Why is Apple out to get me?

We used to be so happy.

It all started with an escape from an abusive operating system around eight years ago. The little iBook I bought was the first computer I’d ever really loved since my ZX Spectrum many years before. The combination of the 12” screen, sleek design and hard wearing nature, married to OSX which was a dream to use, amounted to everything I needed for my literary ambitions. A few years later I moved on to a new MacBook, which never quite won the same level of affection in my heart, but served me proudly for many miles. Now I stand at the crossroads. I need a new machine, as the Windows one I had to buy – while serviceable – has me shouting at it again in frustration more often than I’d like. A Mac is the obvious choice, but at the moment the choices on offer are a little baffling.

But wait, I hear the voices of a thousand Mac blogs cry, Apple’s range is the best it’s ever been! Well, no, I think I need to disagree, and here’s why.


I don’t think I’m unusual in wanting a decent amount of bang for my buck when it comes to technology. I’m perfectly happy to accept that quality costs, and it should, but I don’t want to pay extra for something I won’t use. Futureproofing is often something of a fallacy in computing terms, as we don’t tend to hold onto our devices for nearly as long as we used to – probably due to the fact that many are now pretty much impossible to repair or upgrade ourselves. So looking for value can be a Sisyphean task.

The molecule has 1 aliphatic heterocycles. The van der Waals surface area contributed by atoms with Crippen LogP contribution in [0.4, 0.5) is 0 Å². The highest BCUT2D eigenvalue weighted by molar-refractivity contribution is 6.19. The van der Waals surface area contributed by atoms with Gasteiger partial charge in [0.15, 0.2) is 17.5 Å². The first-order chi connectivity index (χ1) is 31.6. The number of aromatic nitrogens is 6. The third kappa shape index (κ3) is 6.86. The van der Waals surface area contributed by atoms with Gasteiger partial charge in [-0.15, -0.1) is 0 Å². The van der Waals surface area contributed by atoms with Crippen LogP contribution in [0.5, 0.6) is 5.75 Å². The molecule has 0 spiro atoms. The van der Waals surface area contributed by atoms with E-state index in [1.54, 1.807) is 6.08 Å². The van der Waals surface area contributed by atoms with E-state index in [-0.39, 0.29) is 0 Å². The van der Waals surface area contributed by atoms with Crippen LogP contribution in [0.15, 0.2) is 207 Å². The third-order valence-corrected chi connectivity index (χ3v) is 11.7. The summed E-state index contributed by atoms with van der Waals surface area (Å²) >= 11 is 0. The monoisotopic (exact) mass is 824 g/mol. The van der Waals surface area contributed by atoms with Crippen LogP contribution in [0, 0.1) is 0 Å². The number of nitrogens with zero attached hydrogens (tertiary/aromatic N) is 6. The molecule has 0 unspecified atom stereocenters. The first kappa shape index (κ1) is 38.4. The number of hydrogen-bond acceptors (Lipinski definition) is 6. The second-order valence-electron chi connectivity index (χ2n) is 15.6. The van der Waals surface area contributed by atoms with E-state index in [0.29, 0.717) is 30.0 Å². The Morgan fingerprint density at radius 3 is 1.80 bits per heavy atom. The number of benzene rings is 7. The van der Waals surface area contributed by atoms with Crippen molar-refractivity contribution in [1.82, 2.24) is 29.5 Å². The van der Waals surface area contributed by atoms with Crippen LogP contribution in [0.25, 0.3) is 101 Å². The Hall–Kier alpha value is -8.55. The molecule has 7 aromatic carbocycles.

Here’s what I want – a lightweight, small size, laptop with a good screen, solid keyboard, responsive trackpad, long battery life, and a decent but not crazy amount of power. Oh yes, and a few USB ports wouldn’t go a miss….plus an SD card reader would be cool, but not essential. There, no unicorns or time machines, just pretty standard stuff. Yet, at the moment, I can’t actually get this in Apple form.

For months leading up to the recent Spring Forward Apple event in March, there were rumours of an expected MacBook Air with retina display. This would have been the absolute sweet spot for my needs. An 11” (or even 12”) retina screen would fix the one thing that makes buying a current MacBook Air not that enticing a prospect. I love the little form factor, and its weight makes it easy to throw the device in your backpack and head off into the world without the worry of a shoulder ache a few hours later. Admittedly the small screen gets a little cramped, but I’m not planning on editing any videos on the machine, so I’m sure it would be fine – plus the retina display would make things pin-sharp, mystically creating a sense of space in that small glowing rectangle.

So here I am, money in hand, waiting for the announcement so I can once again shed the shackles of Microsoft and return to the unibody embrace of the mighty fruit. Then it announces the MacBook.


The MacBook?